Posts Tagged with
Economics

Christopher J. Ruhm and co-author Bradley A. Katcher

In a new paper published in the journal Health Affairs, Batten’s Christopher J. Ruhm and co-author Bradley A. Katcher find that the federal government’s opioid grant funding structure favors the least populous states, which are not always the states with greatest need.

arrow

The headlines were inescapable: States faced a financial disaster of epic proportions because of COVID-19. But, the predictions were wrong. In an article for The Conversation, Batten's Raymond Scheppach explains why the disaster never happened.

Virginia State Capitol

What if you could grow your money by investing in companies whose missions align with your own? In an op-ed for Charlottesville Tomorrow, Batten's Christine Mahoney outlines how socially conscious investors could make a big impact in Virginia.

Tatenda_MPP21

Tatenda Mabikacheche (MPP ’21) grew up in Zimbabwe during a period of incredible economic instability. What she’s learned during her time at Batten, she said, can help her country rebuild.

Speaker of the House Nancy Pelosi and other top Democrats meet with reporters before the House voted to pass a $1.9 trillion pandemic relief package on Feb. 26, 2021. (AP Photo/J. Scott Applewhite)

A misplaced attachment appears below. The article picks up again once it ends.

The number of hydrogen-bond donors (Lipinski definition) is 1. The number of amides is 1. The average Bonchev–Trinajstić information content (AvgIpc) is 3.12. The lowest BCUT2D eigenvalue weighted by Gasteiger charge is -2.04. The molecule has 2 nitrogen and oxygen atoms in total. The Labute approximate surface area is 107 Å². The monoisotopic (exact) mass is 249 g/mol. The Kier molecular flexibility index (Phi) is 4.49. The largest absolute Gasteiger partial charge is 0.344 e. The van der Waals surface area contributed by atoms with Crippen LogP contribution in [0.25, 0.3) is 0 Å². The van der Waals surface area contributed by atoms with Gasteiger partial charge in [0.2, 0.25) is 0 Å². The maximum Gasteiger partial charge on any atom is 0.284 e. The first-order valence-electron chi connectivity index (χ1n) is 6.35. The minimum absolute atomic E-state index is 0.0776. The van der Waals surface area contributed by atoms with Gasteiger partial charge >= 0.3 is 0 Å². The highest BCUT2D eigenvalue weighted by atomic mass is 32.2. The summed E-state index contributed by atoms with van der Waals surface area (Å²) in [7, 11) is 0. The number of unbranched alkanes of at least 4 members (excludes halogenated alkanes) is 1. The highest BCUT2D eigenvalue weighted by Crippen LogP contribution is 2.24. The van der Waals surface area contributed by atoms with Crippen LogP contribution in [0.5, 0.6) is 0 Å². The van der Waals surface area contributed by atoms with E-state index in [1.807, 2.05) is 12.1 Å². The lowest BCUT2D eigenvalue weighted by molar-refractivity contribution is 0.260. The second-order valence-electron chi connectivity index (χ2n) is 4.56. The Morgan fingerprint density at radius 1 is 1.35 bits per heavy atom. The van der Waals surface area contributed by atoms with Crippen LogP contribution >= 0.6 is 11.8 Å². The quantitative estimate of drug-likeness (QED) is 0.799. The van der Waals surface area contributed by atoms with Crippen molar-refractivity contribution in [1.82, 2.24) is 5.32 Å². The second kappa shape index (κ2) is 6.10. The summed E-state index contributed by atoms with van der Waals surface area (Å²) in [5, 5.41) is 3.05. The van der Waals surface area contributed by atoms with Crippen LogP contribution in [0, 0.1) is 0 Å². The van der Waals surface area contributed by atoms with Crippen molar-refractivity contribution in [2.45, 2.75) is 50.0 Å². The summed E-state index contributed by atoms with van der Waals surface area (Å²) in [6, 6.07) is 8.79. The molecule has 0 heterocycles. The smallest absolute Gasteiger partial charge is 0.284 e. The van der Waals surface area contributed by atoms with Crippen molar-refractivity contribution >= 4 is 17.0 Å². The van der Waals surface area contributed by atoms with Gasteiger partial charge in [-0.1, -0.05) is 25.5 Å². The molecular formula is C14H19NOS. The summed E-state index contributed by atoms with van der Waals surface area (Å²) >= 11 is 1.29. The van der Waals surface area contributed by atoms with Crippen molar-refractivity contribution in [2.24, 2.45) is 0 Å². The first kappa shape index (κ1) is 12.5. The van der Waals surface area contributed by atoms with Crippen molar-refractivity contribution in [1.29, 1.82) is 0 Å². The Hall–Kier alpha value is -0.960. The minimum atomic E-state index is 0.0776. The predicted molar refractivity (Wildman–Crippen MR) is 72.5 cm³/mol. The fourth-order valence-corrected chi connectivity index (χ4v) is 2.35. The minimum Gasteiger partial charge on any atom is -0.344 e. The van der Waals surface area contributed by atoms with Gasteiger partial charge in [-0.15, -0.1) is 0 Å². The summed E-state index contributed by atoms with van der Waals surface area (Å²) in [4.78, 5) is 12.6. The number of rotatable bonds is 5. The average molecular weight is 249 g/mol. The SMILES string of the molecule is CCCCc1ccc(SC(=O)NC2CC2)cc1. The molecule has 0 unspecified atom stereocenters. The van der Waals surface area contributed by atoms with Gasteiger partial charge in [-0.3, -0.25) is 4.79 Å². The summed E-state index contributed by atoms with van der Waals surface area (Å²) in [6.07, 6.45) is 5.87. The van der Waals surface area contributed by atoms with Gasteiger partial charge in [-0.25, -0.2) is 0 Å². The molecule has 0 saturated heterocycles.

In 1974, Congress invented the reconciliation process to reduce deficits. More recently, reconciliation has been used in ways that increase the deficit. Batten’s Ray Scheppach spoke with The Conversation to explain the process.

JacobS

The Navy Federal Credit Union has selected Batten student Jacob Shapero (MPP '21) as one of four Army ROTC All-Americans nationwide.

Batten professor and health economist Sebastian Tello-Trillo

In the latest edition of Batten Expert Chats, Batten professor and health economist Sebastian Tello-Trillo discussed the Supreme Court’s upcoming decision on the healthcare law, as well as its policy implications.

Batten School professor Jay Shimshack

The Trump administration’s decision to remove federal Clean Water Act protections from millions of acres of wetlands and millions of miles of streams is based on dubious methodology and flawed logic, according to a new report by Batten professor Jay Shimshack and environmental economists from leading research institutions across the U.S.

castleman_teaser

The impact of “credential stacking” among community college students had long been of interest to Batten’s Ben Castleman and his colleague Katharine Meyer, but they became even more curious about it during the pandemic.

AL

Adam Leive, Assistant Professor of Public Policy and Economics at the Batten School, questions the effectiveness of work requirements in public assistance.